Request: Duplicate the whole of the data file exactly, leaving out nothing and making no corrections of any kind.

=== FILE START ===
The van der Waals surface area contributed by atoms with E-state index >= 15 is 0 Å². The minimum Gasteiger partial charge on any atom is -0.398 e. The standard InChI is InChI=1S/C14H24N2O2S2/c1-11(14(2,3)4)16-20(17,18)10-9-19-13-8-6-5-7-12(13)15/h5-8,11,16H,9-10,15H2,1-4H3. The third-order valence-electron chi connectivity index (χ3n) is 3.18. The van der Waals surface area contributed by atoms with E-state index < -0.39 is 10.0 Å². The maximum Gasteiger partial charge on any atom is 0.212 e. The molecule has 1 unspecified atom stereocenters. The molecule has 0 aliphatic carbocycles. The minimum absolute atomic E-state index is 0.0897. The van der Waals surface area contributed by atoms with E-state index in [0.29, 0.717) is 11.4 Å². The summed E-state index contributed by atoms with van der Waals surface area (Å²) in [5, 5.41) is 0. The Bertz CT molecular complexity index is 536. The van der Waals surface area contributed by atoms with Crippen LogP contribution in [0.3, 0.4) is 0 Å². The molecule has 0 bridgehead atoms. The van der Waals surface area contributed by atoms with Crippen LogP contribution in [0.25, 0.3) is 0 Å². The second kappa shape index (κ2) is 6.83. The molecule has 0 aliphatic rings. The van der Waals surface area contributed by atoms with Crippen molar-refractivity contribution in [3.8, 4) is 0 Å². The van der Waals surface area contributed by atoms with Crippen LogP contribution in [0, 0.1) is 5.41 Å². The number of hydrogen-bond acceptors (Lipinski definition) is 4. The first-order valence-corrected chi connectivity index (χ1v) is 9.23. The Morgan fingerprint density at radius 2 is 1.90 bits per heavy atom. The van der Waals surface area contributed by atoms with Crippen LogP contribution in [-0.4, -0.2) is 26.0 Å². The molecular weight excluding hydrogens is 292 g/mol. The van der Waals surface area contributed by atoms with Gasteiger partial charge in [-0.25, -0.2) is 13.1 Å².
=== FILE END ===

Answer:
The van der Waals surface area contributed by atoms with E-state index >= 15 is 0 Å². The minimum Gasteiger partial charge on any atom is -0.398 e. The standard InChI is InChI=1S/C14H24N2O2S2/c1-11(14(2,3)4)16-20(17,18)10-9-19-13-8-6-5-7-12(13)15/h5-8,11,16H,9-10,15H2,1-4H3. The third-order valence-electron chi connectivity index (χ3n) is 3.18. The van der Waals surface area contributed by atoms with E-state index < -0.39 is 10.0 Å². The maximum Gasteiger partial charge on any atom is 0.212 e. The molecule has 1 unspecified atom stereocenters. The molecule has 0 aliphatic carbocycles. The minimum absolute atomic E-state index is 0.0897. The van der Waals surface area contributed by atoms with E-state index in [0.29, 0.717) is 11.4 Å². The summed E-state index contributed by atoms with van der Waals surface area (Å²) in [5, 5.41) is 0. The Bertz CT molecular complexity index is 536. The van der Waals surface area contributed by atoms with Crippen LogP contribution in [0.3, 0.4) is 0 Å². The molecule has 0 bridgehead atoms. The van der Waals surface area contributed by atoms with Crippen LogP contribution in [0.25, 0.3) is 0 Å². The second kappa shape index (κ2) is 6.83. The molecule has 0 aliphatic rings. The van der Waals surface area contributed by atoms with Crippen molar-refractivity contribution in [3.8, 4) is 0 Å². The van der Waals surface area contributed by atoms with Crippen LogP contribution in [0, 0.1) is 5.41 Å². The number of hydrogen-bond acceptors (Lipinski definition) is 4. The first-order valence-corrected chi connectivity index (χ1v) is 9.23. The Morgan fingerprint density at radius 2 is 1.90 bits per heavy atom. The van der Waals surface area contributed by atoms with Crippen LogP contribution in [-0.4, -0.2) is 26.0 Å². The molecular weight excluding hydrogens is 292 g/mol. The van der Waals surface area contributed by atoms with Gasteiger partial charge in [-0.25, -0.2) is 13.1 Å².